Streamer Fishing for Trout on Spey - Spey Pages
 
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post #1 of 8 (permalink) Old 04-29-2009, 09:32 PM Thread Starter
Carmichael Clan
 
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Streamer Fishing for Trout on Spey

Anything you guys would suggust. I have a CPX Redington Switch rod set up with Rio Skagit and t 14 on the end. This is pretty much my steelhead rig for Great Lakes spey fishing.

Should I be stripping in the line like I would my normal streamer rods or just swing the big uglies? Seemed a little strange when I was stripping in that fat bellied line.

Any suggestions are welcomed.
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post #2 of 8 (permalink) Old 04-29-2009, 11:30 PM
 
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My experience leads me to say that eventually you should try it all, although most of my strikes come on the strip after I've swung the fly, and most of those are within two or three pulls on the line, taking in about a foot of line in one-second pulses.

There are times when things are so slow on the swing, that I'll try varying when I start stripping, ranging from directly cross-current, then progressively farther downstream. I also try varying the speed of my retrieve, sometimes almost letting out line with each pull to the point that the fly isn't gaining ground; other times, I yank the fly 18" to 24" inches in rapid succession. When I fish like this, though, it's mostly because the conditions aren't ideal for streamers.\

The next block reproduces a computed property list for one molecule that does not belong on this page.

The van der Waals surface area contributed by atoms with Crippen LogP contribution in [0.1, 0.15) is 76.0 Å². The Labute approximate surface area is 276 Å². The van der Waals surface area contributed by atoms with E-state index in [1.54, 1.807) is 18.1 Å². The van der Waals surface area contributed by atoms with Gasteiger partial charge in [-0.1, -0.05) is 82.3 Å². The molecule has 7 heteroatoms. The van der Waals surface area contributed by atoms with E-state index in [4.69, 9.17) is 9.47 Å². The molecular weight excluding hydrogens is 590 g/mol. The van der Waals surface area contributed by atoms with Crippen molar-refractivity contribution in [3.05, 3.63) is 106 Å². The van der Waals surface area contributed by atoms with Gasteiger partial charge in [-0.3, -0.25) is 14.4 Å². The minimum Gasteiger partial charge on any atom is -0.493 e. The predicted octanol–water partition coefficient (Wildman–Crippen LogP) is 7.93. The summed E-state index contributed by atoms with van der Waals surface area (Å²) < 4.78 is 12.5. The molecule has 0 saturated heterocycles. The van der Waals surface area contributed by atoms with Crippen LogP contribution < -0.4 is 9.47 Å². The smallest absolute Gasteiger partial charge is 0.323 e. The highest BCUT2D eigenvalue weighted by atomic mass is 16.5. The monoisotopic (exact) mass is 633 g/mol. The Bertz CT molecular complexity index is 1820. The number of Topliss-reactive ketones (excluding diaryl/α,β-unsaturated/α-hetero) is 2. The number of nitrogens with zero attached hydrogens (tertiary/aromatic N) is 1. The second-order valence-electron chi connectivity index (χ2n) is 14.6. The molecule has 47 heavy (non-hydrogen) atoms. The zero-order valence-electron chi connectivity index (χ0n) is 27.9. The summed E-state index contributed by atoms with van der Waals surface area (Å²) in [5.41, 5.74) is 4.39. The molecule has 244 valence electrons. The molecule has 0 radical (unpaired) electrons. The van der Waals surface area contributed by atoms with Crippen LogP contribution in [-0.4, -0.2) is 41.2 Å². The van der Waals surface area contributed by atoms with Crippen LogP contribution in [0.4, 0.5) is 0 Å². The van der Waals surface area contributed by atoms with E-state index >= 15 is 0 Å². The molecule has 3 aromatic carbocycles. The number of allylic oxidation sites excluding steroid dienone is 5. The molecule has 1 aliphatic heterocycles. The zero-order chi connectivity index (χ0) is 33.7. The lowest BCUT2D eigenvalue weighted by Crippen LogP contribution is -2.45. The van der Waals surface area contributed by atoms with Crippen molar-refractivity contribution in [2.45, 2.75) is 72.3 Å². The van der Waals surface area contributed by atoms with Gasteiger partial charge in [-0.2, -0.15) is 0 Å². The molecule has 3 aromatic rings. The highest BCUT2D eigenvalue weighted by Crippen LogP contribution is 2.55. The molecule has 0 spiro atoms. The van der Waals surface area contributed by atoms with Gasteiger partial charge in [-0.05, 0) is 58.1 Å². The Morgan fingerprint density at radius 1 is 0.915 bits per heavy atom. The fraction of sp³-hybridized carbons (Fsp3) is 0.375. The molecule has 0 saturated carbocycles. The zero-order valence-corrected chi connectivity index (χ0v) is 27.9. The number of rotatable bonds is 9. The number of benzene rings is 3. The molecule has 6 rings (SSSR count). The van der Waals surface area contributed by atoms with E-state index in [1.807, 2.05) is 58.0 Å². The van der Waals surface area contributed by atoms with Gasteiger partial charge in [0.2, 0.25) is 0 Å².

One thing you might want to play around with is the weight on the fly. Some guys I know fish sink tips with heavy weighted flies and slay the trout, and some guys I know say that you ruin the action of a fly by fishing the combination of a weighted fly and a sink tip. Of course, if you're fishing a deep pool where the water is moving quickly, you might not reach the fish unless you have some weight on the fly. Again, something to play around with.
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post #3 of 8 (permalink) Old 04-30-2009, 10:43 AM
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Gettin' to the tug

Sorry if this is stuff you already know, but taken together it answers your question.
Basically, water temperature is the key, but the type of water and food are also critical:

1. The colder the water, the slower fish are to respond and generally the less energy they'll expend to chase. Also, the bait is more lethargic too. So swinging is better in cold water. As the water warms and baitfish become more active, stripping better represents what's real. Watch small fish activity in the shallows to guide you, and experiment.
2. In water that holds baitfish and other swimming food, your presentation should match the activity. In waters with more structure and smaller bug populations to support baitfish populations, I see predators often orient to the structure and chase in ambush. These fish respond best to a stripped fly in moderate water temps. In areas that support more baitfish it's sometimes good to swing a deeper baitfish for those fish that are holding in tailouts and flats and see an easy meal.